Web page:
The travesty to which I’m referring is not whether or not justice was served, which it was in this case. The travesty is whether justice is the appropriate answer in all circumstances. This is a question with far-reaching implications in life and in Christian thought (as if the two were ever separate).
Let me bring you up to speed: about a year ago, a fourteen-year old middle-schooler named Warren Williams, who lived an outwardly normal life by all accounts, was at home watching TV with his father. At some point he excused himself from the room, went upstairs and retrieved a handgun, then came back downstairs and shot his father three times.
As the story has unfolded over the past year, we’ve learned that when Warren was seven, his 12-year old brother committed suicide. We’ve learned that Warren wrestled with severe depression as a result. We’ve learned that he immediately called 911 and told the operator that he shot his Dad because he was bored with his life, then he placed the gun on the kitchen table and calmly went out on the front steps to await the police.
This is not sane behavior, so naturally everyone has been expecting a plea of insanity given the circumstances; but yesterday, as a result of a plea deal, Warren Williams pleaded guilty to second degree murder. This is Florida, so he was tried as an adult, and the mandatory sentence for such a crime is 20.5 years in state prison. For all intents and purposes, this boy’s life is over before it ever really got going.
Such scenes unfold in our society more often than we’d care to admit, part of the broken world in which we live: the frustration under which Paul tells us the very creation is “groaning.” So why, you may ask, am I taking this instance of brokenness so personally?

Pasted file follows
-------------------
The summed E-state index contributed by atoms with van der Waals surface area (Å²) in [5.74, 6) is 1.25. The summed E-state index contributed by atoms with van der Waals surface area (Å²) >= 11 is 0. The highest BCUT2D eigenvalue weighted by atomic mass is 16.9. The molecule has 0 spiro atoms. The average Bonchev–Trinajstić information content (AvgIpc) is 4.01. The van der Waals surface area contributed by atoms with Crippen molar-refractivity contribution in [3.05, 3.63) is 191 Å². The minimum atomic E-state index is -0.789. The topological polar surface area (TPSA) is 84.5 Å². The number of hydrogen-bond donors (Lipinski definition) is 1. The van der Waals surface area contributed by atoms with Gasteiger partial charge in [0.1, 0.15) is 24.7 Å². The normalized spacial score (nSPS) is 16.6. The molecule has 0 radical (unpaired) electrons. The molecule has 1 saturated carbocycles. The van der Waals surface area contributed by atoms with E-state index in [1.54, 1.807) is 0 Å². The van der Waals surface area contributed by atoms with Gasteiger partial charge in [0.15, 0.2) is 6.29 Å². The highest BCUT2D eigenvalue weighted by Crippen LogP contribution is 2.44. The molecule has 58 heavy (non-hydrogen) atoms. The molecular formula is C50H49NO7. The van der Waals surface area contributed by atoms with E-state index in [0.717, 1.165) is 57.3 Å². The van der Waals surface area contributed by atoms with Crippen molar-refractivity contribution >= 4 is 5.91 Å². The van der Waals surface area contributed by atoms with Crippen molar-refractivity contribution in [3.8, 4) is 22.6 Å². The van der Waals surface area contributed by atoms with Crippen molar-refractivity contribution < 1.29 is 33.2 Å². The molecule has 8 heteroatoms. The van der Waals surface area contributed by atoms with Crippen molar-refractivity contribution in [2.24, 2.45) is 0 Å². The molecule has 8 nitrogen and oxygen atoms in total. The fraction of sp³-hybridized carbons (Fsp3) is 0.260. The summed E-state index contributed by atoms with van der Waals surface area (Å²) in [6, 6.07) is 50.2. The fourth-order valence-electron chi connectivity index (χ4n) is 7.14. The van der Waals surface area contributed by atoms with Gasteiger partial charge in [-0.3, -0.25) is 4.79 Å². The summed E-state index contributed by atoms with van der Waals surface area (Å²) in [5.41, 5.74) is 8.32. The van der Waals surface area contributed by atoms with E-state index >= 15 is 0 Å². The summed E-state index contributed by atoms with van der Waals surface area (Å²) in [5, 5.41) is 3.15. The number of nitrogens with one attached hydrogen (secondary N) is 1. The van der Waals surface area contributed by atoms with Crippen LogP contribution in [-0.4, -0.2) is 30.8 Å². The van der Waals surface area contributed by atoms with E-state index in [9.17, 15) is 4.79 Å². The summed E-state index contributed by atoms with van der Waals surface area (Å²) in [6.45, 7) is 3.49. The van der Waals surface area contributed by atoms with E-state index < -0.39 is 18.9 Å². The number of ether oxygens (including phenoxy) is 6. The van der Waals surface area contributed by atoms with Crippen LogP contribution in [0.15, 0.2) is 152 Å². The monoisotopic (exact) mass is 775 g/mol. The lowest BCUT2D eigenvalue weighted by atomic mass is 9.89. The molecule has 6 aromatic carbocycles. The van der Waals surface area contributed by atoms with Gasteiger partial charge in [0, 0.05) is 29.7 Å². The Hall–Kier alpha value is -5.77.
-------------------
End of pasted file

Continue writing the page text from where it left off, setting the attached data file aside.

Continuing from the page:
Well, as ironic as it might sound, thanks to the modern information age, it’s now possible for anyone and everyone to comment about anything published by anyone, the story of Warren’s crime and punishment being no exception. All the commentary actually gives a casual observer the opportunity to get a feel for the mindset, or “pulse” of our society.
One of the most common/loudest sentiments that’s been expressed with regard to this story goes something like, “at least justice was served and now his father can rest in peace.” As if.
That’s what sticks in my graw. This is not a matter of justice. We’re talking here about a father and his son. This is a matter of love. And as the father of a child whom I adore, I know that I could never rest in peace if my son were sent to prison, even if it were for hurting or killing me. I love him that much. I love him no matter what he does. My forgiveness is implicit even when he is in the act of doing something wrong. He need never fear that any act could ever separate him from my love. Period.
That’s what a father’s love is like. And this is an important point for Christians: if we are truly the adopted children of God (as we’re told throughout the NT), then what naturally follows is that this must be what God’s love for us is like.
God loves me no matter what I do or don’t do. He loves me even though he knows that I will fail him again and again (and again). He loves me, yes, even when I do things that would harm him or mar his name.
I need never fear that any act could ever separate me from His love. Period.